The Legend of Korra “Cast”

Korra - Jennifer Lawrence

Mako - Sam Clafin

Bolin - Jim Sturgess

Lin Bei Fong - Tilda Swinton

Asami - Anne Hathaway

Tenzin - Bryan Cranston

Amon - Benedict Cumberbatch

Unalaq - Javier Bardem

Zaheer - Dave Bautista

Kuvira - Daisy Ridley

What do you think ?

If Marvel Studios can take the time to painstakingly find an unknown actor like Tom Holland to portray their very specific version of Peter Parker than they could afford to find a Jewish/Roma actress for Scarlet Witch and Asian actors for Dr. Strange and Iron Fist.

George Takei Calmly Dismantles All of Marvel’s Excuses for Its Doctor Strange Casting
"Marvel must think we're all idiots."

National treasure George Takei is going in hard on Marvel.  The social media icon took to his Facebook account to post about Marvel’s casting of Tilda Swinton as the Ancient One in the upcoming Doctor Strange film.  He initially focused on the backpedaling done by Marvel in which they cast blame on the Chinese market as their reasoning to avoid association with Tibet.  “So let me get this straight.  You cast a white actress so you wouldn’t hurt sales … in Asia?  This backpedaling is nearly as cringeworthy as the casting.  Marvel must think we’re all idiots,” writes Takei.  “Marvel already addressed the Tibetan question by setting the action and the Ancient One in Kathmandu, Nepal, in the film.  It wouldn’t have mattered to the Chinese government by that point whether the character was white or Asian, as it was already in another country.  So this is a red herring, and it’s insulting that they expect us to buy their explanation.  They cast Tilda because they believe white audiences want to see white faces.  Audiences, too, should be aware of how dumb and out of touch the studios think we are.”

In the comments, Takei argues that the casting is representative of a deeper systemic problem of casting white actors in Asian roles:

To those who say, “She an actress, this is fiction,” remember that Hollywood has been casting white actors in Asian roles for decades now, and we can’t keep pretending there isn’t something deeper at work here.  If it were true that actors of Asian descent were being offered choice roles in films, these arguments might prevail.  But there has been a long standing practice of taking roles that were originally Asian and rewriting them for white actors to play, leaving Asians invisible on the screen and underemployed as actors.  This is a very real problem, not an abstract one.  It is not about political correctness, it is about correcting systemic exclusion.  Do you see the difference?

He also addressed various reader rebuttals.  For one, he wants to point out that the idea of “color-blind casting” (that casting should occur without regard to a person’s race or ethnicity) only works if there were equity in Hollywood.  The end result here is simply that there are fewer actors of Asian descent getting major studio roles.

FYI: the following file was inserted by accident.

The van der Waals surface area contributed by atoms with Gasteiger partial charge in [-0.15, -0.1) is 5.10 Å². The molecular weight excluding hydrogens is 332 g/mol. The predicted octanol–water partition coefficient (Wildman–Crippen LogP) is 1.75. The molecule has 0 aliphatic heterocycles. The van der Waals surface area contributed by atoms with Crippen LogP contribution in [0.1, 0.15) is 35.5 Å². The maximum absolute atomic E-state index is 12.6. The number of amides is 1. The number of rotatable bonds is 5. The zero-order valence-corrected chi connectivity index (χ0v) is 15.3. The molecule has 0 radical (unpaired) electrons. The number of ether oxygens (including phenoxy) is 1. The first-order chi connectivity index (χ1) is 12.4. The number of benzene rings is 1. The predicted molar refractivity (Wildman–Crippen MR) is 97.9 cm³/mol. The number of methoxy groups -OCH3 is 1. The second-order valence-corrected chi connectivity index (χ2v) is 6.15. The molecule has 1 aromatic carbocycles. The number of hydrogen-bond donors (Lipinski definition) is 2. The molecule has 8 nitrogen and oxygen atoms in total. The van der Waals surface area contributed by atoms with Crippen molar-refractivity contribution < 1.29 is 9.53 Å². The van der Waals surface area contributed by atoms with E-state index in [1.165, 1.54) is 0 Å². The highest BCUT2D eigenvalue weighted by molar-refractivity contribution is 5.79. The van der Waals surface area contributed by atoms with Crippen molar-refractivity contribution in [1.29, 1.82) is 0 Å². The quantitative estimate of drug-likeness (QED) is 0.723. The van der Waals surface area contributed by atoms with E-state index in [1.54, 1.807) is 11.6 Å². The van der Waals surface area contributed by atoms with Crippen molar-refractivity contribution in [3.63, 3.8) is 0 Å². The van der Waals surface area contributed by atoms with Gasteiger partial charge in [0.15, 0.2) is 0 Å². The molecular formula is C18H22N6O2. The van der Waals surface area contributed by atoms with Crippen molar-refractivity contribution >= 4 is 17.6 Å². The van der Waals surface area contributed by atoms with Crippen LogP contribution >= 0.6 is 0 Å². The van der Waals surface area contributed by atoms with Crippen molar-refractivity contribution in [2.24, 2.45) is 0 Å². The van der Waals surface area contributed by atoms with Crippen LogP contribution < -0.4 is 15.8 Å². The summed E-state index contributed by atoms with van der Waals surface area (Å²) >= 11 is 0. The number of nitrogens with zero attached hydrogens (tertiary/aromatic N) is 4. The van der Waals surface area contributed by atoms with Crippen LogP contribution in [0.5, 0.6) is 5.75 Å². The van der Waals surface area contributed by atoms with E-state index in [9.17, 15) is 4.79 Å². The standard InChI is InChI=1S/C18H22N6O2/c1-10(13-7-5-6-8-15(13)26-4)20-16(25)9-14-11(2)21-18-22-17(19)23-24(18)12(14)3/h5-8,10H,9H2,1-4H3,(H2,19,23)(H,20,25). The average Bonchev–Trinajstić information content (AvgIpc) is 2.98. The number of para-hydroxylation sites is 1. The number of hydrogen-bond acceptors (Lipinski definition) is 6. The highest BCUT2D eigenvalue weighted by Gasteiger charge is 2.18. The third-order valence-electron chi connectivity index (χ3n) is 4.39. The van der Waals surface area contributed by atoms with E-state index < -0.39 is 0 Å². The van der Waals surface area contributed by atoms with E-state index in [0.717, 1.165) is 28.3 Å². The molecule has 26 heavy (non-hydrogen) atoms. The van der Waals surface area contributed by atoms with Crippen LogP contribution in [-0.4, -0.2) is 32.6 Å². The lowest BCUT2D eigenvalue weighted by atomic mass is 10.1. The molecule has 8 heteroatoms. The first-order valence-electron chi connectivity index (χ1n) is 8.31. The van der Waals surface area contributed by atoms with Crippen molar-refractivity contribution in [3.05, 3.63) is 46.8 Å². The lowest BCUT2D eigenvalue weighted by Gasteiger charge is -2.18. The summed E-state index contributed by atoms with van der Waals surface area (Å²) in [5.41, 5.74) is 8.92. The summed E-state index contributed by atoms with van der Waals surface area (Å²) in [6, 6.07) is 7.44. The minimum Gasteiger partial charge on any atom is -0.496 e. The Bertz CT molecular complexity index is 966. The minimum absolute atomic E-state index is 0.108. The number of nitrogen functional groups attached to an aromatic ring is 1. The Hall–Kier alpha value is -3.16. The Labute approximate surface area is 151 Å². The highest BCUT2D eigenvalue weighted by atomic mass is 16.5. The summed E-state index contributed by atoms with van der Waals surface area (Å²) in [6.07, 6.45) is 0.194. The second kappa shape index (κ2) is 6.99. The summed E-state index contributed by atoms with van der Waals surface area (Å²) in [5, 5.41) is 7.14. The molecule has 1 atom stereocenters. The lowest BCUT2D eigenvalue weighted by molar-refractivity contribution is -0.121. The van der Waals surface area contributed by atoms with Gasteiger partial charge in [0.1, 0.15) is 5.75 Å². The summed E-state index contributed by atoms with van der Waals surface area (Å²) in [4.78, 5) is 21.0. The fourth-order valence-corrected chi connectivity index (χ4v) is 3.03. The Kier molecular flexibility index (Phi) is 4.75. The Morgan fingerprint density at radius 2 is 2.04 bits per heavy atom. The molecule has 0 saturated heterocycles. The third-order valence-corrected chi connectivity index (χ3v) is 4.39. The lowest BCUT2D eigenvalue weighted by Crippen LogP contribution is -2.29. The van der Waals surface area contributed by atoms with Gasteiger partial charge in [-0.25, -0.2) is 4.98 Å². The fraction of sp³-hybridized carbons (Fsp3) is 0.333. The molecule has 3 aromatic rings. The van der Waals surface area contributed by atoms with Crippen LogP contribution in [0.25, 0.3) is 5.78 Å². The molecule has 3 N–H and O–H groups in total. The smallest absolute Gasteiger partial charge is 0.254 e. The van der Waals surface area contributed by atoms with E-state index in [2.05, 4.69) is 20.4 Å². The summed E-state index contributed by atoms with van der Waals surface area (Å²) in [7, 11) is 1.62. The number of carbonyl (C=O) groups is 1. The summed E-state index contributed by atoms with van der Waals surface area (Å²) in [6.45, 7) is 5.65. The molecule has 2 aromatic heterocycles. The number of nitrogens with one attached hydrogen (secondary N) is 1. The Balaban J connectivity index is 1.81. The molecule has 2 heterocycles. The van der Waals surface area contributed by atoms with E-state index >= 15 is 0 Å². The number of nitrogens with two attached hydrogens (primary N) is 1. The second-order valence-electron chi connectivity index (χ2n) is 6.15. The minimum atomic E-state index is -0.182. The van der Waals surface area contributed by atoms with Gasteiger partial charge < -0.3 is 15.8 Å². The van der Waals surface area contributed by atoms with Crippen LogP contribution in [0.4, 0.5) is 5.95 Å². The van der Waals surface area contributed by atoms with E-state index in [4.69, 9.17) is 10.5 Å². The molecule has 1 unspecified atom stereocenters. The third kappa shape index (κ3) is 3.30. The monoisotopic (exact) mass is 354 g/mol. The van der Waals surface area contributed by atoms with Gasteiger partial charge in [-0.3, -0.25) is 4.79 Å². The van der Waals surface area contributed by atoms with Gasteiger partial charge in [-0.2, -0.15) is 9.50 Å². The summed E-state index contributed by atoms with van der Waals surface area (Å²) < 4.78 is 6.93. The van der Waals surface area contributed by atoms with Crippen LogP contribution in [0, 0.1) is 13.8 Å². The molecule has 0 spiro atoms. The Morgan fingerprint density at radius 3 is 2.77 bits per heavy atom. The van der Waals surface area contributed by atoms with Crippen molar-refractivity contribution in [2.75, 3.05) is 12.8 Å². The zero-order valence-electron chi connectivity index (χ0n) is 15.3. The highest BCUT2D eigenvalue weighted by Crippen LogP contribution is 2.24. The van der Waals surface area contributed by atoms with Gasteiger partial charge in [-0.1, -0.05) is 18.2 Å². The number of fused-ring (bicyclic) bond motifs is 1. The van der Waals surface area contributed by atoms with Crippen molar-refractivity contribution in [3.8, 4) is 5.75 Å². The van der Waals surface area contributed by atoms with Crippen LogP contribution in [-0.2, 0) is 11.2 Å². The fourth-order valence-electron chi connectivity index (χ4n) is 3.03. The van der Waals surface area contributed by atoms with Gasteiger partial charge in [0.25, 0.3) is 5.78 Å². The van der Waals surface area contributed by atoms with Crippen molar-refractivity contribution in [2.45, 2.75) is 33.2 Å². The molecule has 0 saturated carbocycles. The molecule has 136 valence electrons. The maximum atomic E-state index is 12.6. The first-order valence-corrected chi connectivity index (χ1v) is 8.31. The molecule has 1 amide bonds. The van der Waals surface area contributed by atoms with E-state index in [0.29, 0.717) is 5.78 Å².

I fear you miss my point.  I’m not against colorblind casting.  That is to say, when there is a role that can be played by a black actor or an Asian one (such as Hermione in the play in London), then I welcome it.  But here we are talking about the systematic erasure of Asian faces from film and media.  It is so prevalent that even when there IS an Asian role that could be played by an Asian actor, it is given instead to a white actor.  Do you not see the issue here?  We are talking about systemic exclusion, lack of opportunity, and invisibility of a whole segment of our society, because Hollywood is afraid to take chances with ethnic actors.  Instead, we are the butt of jokes (as the Oscars telecast showed) or are cast only in certain roles that continue to marginalize us and send signals to society that we are not leading men and women.  I have a real problem with that, and I’m the happy exception to all of this.  But I feel for my fellow Asian American actors who cannot find work because what little work there is gets “whitewashed” for others to play.

Thank you, Mr. Takei.

Hollywood has no idea what to do with Asian people. And, given the fact that Hollywood often serves as a reflection of contemporary culture, this is a major problem. Aside from casting us as goofy comic relief (Long Duk Dong, really) or evil mystical ninjas (come on, Daredevil season 2), they just don’t know what to do with us. The confusion and ignorance around what we bring to the table sometimes gets so bad that rather than try and find out who we actually are, they’ll overwrite us with white characters, erasing us completely from narratives that inherently belong to one culture or another (looking at you, Ghost in the Shell).

Order is the barrier that holds back the flood of death. We must all of us on this train of life remain in our allotted station. We must each of us occupy our preordained particular position. Would you wear a shoe on your head? Of course you wouldn’t wear a shoe on your head. A shoe doesn’t belong on your head. A shoe belongs on your foot. A hat belongs on your head. I am a hat. You are a shoe. I belong on the head. You belong on the foot. Yes? So it is. In the beginning, order was proscribed by your ticket: First Class, Economy, and freeloaders like you. Eternal order is prescribed by the sacred engine: all things flow from the sacred engine, all things in their place, all passengers in their section, all water flowing. all heat rising, pays homage to the sacred engine, in its own particular preordained position. So it is. Now, as in the beginning, I belong to the front. You belong to the tail. When the foot seeks the place of the head, the sacred line is crossed. Know your place. Keep your place. Be a shoe.

Snowpiercer (2013) dir. Joon Ho Bong